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5 Payment Methods to Consider for Your Freelance Business

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Amy Payne is a Boston-based freelance writer with a love for all things wellness and holistic health. When she’s not working, she enjoys rock climbing and baking.

The freelancing industry is huge, and only continues to grow in the digital age. Millions of people engage in freelance work, and those numbers are increasing in light of the COVID-19 pandemic.

One of the most crucial things to consider when starting a freelancing business is how to accept payments from clients. A variety of payment methods ensures that you get the compensation you deserve from your work without any headaches, while also giving your clients easy ways to pay – and come back for more.

So, here are five different payment options available for freelancers:

1. In-Person Cash Payments

This method has been tried and tested for centuries. It’s the ideal payment option if you’re doing business with people from your neighborhood, family members, or anyone in close proximity to you. Its biggest upside is its simplicity and reliability – meet, pay, and issue a receipt.

But as simple as this method is, it comes with its limitations. For one, your client base is only as big as the area accessible to you. Additionally, in-person transactions can be inconvenient for clients. Also note that, given the pandemic, in-person transactions aren’t advised.

2. Checks

Checks are ideal because, unlike when paying online, there are no fees when making the deposit. Checks can also be mailed, so there’s no need to meet in person.

Meanwhile, the downsides include the delays you get when waiting for checks to arrive in the mail and the possibility that they might be lost, damaged, or stolen on the way. The worst-case scenario is when checks actually bounce. The Balance explains that checks bounce when the person writing the check has an insufficient balance. So paying by check requires a lot of trust on the freelancer’s end.

3. Debit & Credit Cards

Moving on to more modern methods, we have plastic payments. This is one of the most common ways people opt to make payments, as it’s a quick and easy option. But note that debit and credit don’t work the same way. Petal’s guide to debit and credit cards highlights how the former entails money deducted from the amount users already have in their accounts, while the latter allows users to pay using borrowed funds they can pay later. What exactly does this difference mean for freelancers? The answer: Extra fees.

The glaring downside with plastic payments is the extra fee that merchants – in this case, freelancers – must shoulder. Standard interchange fees apply and often comprise the costs of payment processing and offset fraud. The flat fee and added percentage depend on the type of card, but credit card payments will generally have steeper fees than debit cards.

4. Electronic Funds Transfer (EFT)

Electronic Fund Transfers (EFTs) are another convenient option as they can be done remotely. They’re also one of the more hassle-free options because payments go straight to your account, with no need for a third-party application. But the only drawback is the banking fee required to process the transfer request. Depending on the banks involved, this could be a costly transaction. Additionally, transfers usually take a few business days to process, especially if your client is from another country.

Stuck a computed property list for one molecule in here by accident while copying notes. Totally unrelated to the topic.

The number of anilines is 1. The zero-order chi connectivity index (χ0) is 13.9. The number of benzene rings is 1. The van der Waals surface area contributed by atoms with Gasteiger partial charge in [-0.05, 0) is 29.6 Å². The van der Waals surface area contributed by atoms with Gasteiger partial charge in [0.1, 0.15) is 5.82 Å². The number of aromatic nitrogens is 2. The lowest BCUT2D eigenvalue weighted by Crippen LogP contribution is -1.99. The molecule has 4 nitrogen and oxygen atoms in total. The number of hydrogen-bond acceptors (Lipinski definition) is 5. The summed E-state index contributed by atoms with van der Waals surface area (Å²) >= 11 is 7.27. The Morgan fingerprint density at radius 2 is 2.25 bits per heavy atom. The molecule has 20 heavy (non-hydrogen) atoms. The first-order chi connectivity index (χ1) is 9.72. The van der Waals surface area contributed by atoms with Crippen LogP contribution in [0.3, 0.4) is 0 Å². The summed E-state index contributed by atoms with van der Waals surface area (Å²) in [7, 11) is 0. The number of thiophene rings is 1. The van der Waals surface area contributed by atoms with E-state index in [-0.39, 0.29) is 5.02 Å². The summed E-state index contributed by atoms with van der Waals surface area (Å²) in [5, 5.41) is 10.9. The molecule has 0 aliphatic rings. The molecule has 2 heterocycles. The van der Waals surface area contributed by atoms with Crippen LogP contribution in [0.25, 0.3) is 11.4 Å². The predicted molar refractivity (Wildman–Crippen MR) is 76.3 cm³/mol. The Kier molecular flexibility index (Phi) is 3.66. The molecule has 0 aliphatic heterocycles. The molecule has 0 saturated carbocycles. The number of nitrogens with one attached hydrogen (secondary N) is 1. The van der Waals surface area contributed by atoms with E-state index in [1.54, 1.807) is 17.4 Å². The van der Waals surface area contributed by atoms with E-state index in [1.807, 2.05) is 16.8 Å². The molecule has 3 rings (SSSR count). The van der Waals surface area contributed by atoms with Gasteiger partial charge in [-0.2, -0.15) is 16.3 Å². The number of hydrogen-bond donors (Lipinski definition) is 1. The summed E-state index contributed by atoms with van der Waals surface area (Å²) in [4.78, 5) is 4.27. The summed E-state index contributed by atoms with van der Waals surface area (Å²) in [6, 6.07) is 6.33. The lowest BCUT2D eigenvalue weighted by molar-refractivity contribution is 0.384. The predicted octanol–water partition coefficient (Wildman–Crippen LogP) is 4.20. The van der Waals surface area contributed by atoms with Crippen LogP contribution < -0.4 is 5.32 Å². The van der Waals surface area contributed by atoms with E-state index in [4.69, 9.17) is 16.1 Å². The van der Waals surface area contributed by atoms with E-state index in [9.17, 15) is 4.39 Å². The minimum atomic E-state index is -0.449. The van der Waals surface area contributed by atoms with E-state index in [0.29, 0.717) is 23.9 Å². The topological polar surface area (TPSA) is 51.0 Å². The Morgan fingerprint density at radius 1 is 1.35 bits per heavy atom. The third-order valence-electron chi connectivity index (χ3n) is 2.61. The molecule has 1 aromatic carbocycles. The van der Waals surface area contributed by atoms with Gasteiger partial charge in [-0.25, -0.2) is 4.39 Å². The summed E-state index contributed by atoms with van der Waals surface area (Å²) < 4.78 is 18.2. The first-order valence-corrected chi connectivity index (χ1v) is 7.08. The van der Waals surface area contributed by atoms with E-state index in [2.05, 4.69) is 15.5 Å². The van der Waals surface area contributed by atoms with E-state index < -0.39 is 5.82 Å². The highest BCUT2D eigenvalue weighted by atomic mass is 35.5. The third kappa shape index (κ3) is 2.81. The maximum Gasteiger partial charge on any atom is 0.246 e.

5. Online Payment Options

Finally, there are online payment options outside of banking services. This option is common in freelancing, as it’s free and offers easy ways to open an account. Plus, it’s convenient. Both the payment and subsequent transfer to the freelancer’s account can be done remotely. There’s also an added level of transparency as you can view the transaction details on your smartphone.

However, the downside is that third-party applications impose service fees, and these vary depending on what application you use.

  • PayPal is the pioneer of digital payments. When used for transactions, you pay $0.30 plus 2.9% of the amount you receive. Transfers are instant, unless sent from a bank account.
  • Payoneer offers no extra conversion rates, but only if you’re in the list of countries they usually operate in. Plus, there are extra charges when the client doesn’t pay via the Payoneer platform.
  • TransferWise provides quick transfers that can be made from multiple platforms, but charges 1% of the total bill to your client. It automatically transmits payments in your currency.

And those are five payment methods you can choose from when offering your freelance services. Here are a few tips to keep in mind when choosing:

Consider Your Financial Position

Think about your financial position, location, and each option’s features. Bank transfers are not ideal if you rely primarily on immediate payments. And if many of your clients are overseas, you might want to choose the platform with the most favorable exchange fees.

Use Invoices

Always ask your client if you can send an invoice early because some companies operate on net payment terms. This specifies the length of time that your client has to pay once you’ve submitted the invoice. In Matt’s post, “How to Navigate Net Payment Terms on Your Freelance Projects”, he discusses the most common net payment terms, but generally, the bigger the client, the longer the timeframe. So send those invoices as early as you can!

Make It Easy for the Client

Offer more than one payment option to your freelance clients so they choose the option that’s best for them. The simpler it is for them, the better. This will make your freelance business more efficient and prevents delays when it comes to getting paid for your work.

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